d. agitator means disposed in said hopper pan superadjacent the outlet from said hopper pan for sweeping the plug flow material therefrom through the inlet opening to the screw of said plug screw means, said agitator means mounted to rotating shaft means perpendicularly disposed to the axis of the screw of said plug screw means whereby the agitator means mounted to the shaft means is rotated about an axis of rotation perpendicular to the axis of the screw of said plug screw means.
and wherein said agitator means mounted to said rotating shaft means comprises a pair of agitator blades, one mounted to a first rotating shaft means and one mounted to a second rotating shaft means, said first and second rotating shaft means disposed on opposite sides of said plug screw means with their axis of rotation in a common vertical plane, the common vertical plane being disposed perpendicular to the axis of the screw of said plug screw means.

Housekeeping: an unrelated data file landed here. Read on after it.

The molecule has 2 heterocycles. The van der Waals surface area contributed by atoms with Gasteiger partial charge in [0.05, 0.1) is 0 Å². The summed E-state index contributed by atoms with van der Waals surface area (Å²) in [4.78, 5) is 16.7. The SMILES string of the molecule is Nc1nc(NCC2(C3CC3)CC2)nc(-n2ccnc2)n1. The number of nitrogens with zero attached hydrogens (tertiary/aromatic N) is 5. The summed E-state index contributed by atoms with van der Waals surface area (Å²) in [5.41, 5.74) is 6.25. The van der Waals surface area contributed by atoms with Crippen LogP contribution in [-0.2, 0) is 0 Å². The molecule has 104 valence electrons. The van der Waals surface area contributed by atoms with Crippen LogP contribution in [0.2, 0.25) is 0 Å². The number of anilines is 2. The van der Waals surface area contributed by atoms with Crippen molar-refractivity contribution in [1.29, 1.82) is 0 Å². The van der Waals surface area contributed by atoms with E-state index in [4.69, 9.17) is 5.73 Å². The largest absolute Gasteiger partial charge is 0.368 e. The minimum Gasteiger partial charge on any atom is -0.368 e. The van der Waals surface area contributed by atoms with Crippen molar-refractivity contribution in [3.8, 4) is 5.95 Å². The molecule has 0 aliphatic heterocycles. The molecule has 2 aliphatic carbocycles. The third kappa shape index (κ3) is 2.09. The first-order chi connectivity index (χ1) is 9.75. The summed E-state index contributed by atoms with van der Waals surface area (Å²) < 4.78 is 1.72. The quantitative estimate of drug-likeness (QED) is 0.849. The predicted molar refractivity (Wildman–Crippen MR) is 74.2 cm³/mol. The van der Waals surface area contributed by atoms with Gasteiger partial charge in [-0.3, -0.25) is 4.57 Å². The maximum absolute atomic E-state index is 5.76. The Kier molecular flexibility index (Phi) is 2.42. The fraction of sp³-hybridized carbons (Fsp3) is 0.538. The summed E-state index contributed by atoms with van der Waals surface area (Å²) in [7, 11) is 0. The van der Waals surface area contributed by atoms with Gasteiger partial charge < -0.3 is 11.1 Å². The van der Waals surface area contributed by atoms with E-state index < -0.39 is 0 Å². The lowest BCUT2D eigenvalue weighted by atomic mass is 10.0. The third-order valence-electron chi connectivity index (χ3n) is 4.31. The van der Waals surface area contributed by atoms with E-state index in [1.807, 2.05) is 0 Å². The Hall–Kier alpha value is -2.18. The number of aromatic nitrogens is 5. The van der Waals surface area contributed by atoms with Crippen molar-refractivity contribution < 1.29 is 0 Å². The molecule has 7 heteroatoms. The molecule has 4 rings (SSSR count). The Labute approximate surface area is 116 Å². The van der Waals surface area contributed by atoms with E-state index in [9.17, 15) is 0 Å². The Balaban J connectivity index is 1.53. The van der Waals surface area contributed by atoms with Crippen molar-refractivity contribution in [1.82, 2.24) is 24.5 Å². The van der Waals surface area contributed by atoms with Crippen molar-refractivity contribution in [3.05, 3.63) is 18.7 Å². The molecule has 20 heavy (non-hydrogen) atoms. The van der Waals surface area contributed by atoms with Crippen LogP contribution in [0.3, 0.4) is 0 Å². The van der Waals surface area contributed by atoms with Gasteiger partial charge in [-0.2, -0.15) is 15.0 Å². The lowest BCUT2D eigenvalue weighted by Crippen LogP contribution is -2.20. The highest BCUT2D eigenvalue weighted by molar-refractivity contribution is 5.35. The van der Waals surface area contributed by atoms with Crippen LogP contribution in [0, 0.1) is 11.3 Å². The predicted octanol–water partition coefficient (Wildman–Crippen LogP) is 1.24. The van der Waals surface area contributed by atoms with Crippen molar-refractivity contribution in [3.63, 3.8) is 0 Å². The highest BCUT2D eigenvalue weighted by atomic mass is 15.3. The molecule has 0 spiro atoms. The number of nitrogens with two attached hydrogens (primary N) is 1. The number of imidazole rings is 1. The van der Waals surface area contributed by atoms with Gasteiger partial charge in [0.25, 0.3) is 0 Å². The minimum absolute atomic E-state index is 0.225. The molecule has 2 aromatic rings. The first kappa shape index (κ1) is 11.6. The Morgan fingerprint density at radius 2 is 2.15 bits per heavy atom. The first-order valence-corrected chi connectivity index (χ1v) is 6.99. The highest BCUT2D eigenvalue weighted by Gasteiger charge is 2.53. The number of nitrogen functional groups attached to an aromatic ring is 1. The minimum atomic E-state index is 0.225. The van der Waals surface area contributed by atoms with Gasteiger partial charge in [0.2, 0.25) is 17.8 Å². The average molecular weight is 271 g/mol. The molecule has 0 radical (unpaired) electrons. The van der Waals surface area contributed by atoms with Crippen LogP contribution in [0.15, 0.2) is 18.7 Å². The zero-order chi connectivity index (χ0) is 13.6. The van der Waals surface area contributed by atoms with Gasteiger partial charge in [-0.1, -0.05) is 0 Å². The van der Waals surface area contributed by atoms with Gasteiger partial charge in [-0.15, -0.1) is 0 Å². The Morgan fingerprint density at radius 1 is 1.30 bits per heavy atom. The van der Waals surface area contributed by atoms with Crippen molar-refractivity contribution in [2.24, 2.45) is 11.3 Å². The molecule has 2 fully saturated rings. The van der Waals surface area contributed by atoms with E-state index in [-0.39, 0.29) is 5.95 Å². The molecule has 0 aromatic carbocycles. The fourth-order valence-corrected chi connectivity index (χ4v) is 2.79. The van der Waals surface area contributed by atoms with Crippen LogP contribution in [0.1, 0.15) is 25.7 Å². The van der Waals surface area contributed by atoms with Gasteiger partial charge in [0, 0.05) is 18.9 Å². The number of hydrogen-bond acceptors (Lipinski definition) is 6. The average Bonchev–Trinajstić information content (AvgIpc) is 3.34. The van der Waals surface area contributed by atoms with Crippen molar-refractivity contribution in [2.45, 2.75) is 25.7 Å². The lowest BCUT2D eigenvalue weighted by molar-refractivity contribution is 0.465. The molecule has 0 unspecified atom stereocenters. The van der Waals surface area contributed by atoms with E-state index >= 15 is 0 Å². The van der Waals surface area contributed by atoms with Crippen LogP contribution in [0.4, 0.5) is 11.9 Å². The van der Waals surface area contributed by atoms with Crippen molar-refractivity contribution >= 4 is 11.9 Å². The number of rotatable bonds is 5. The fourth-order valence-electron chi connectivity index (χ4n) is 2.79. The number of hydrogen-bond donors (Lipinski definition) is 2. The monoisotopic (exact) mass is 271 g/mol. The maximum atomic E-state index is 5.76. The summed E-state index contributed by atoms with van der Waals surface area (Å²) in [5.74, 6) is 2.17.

2. An apparatus as recited in claim 17 wherein said first rotating shaft means is rotated in a clockwise direction and said second rotating shaft means is rotated in a counter-clockwise direction whereby said pair of agitator blades are rotated in counter rotation with respect to each other.
1. Field of the Invention.
The present invention relates to the transfer of material from a storage location to a line operation and, more particularly, to the movement of wood chips from chip bins into the refiner line operation for making pulp.
2. Brief Description of the Prior Art.
A fundamental problem in the handling of plug flow material arises from the plug flow material's tendency to bridge and wedge and form unrelieved areas of flow so that continued flow is prevented.
In the refining of wood chips into a pulp to make paper, the quality of the pulp can be improved when the refiner operation in the paper mill is held stable, i.e., there are no flow interruptions in the lines supplying wood chips to the pulping machines or refiners.